No, I’m not talking about those unfortunates who somehow can’t compute 15% of the check. I’m talking about those folks who regularly under-tip. Did you know that employers are not required to pay minimum wage to waiters and waitresses, with the understanding being that the restaurant makes up the difference if tips don’t get them there? Did you also know that while this is the law that few, if any, restaurants actually adhere to this rule? Ask any waiter or waitress what would happen to them if they went hat-in-hand to an owner/manager and said, “Please, sir, can you pay me more because I had a lousy tip night? It’s the law, you know.” The first is that the owner/manager would laugh, thinking it was a joke. Then they would rant and rave at the server for being such a lousy waitperson that they couldn’t make enough tips. Then if the server pushed the issue they would be summarily fired for some trumped up reason. Now, there may be that rare owner/manager who complies with the law, but guess what the result of their largesse is? Their servers are guaranteed to make minimum wage. Wow, how wonderful for them. Oh, and they also don’t get any benefits, unless you count free meals, which is a benefit only if the restaurant has a good selection of decent food.
The person waiting your table is making their income from your tips. I personally use 15% as the minimum, meaning if the waitperson did a minimally acceptable job, they get the minimally acceptable tip. An average server gets a 20% tip from me, and it goes up from there for better service. However, there are those who regularly tip much less than that, and much less than the IRS is assuming (and asking your servers to pay taxes on). Why do people undertip?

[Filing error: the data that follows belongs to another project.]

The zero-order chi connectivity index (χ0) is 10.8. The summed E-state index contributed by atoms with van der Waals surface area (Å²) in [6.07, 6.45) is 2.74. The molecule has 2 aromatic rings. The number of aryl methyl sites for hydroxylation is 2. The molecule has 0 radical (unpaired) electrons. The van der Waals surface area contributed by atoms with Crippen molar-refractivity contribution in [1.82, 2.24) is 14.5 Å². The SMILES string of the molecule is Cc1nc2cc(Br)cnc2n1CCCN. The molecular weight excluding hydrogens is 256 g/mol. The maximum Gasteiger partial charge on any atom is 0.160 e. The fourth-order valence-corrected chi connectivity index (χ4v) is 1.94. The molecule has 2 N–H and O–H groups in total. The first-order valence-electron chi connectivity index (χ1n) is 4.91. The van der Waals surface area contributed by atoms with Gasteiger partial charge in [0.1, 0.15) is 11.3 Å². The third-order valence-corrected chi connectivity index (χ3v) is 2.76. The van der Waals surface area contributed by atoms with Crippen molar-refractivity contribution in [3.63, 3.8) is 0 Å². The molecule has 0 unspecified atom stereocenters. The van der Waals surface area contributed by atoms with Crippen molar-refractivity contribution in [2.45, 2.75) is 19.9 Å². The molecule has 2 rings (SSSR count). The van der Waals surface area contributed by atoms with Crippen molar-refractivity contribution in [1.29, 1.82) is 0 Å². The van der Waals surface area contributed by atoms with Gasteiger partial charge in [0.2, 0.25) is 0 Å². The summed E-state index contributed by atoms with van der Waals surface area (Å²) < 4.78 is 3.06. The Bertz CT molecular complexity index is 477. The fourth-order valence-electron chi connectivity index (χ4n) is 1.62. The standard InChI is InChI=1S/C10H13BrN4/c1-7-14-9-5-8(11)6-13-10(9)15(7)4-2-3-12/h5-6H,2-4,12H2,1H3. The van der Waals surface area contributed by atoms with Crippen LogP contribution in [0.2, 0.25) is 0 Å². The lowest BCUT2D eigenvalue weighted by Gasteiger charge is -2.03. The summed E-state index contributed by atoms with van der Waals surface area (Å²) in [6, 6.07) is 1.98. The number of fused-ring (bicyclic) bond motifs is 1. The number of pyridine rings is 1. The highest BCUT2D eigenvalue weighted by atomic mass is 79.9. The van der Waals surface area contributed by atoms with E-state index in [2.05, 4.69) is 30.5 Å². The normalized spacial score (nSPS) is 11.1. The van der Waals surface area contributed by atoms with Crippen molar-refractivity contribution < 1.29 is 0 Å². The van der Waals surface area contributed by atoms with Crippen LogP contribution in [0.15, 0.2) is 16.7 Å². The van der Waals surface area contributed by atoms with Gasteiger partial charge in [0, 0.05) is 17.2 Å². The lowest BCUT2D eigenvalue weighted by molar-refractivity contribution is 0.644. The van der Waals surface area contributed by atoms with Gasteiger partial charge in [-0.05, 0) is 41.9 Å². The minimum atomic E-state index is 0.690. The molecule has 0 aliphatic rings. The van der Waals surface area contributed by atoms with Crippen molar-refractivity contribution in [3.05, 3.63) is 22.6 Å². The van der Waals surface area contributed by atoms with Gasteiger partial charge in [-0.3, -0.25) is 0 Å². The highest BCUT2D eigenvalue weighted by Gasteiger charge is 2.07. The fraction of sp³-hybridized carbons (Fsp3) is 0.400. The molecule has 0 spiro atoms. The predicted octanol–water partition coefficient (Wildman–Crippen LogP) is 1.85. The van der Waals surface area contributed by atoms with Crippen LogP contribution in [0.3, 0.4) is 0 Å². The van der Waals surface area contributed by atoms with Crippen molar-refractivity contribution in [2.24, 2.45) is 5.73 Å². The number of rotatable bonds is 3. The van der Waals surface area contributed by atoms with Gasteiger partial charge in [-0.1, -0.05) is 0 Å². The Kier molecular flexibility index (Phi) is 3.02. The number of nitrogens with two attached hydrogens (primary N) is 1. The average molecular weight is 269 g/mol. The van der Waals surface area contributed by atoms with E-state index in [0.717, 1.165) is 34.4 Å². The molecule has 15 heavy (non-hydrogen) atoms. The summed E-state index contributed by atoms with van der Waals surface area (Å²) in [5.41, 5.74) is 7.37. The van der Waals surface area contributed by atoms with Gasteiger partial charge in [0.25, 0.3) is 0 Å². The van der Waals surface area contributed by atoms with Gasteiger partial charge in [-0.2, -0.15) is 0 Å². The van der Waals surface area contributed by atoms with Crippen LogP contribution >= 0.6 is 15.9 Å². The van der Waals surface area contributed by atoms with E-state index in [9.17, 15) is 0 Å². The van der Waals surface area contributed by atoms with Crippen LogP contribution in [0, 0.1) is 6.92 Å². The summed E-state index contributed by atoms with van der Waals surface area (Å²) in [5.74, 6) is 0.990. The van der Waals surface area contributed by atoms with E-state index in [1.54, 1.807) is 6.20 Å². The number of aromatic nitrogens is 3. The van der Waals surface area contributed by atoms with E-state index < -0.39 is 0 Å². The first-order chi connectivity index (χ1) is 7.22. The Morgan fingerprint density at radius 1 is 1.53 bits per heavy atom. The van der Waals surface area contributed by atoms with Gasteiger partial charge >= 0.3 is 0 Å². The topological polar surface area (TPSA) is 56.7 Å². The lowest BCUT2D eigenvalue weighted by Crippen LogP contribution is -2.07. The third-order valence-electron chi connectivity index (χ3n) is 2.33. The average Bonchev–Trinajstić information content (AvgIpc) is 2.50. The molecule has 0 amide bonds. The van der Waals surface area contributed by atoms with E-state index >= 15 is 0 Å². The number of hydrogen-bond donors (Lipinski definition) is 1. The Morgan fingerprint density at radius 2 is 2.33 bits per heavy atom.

I’m Not Gonna Pay A Lot For My Muffalata
First, there are those who harrumph about being blackmailed into “paying extra” for something, just because society says they should. This is some of the most lunkheaded logic I have ever heard. If tipping were not standard, then restaurants would have to pay their servers a fair wage, and the cost of those increased wages would be reflected in higher food costs. And then, all servers would basically be hourly drones with no motivation to do more than necessary to not get fired. Is that what you want at your restaurant, some surly server with the attitude of a government clerk slinging food at you along with healthy doses of apathy and attitude? Aren’t you, in fact, glad that servers have merit-based compensation, and that you, as the consumer, directly control that compensation? Aren’t you grateful that your servers, who do one of the most physically and psychologically draining jobs on the planet, manage to project a positive attitude in part because they know that their attitude directly impacts their tips from a given table? Merit-based tipping is a great system, but it depends on one thing…everybody plays along, which brings us to the next topic.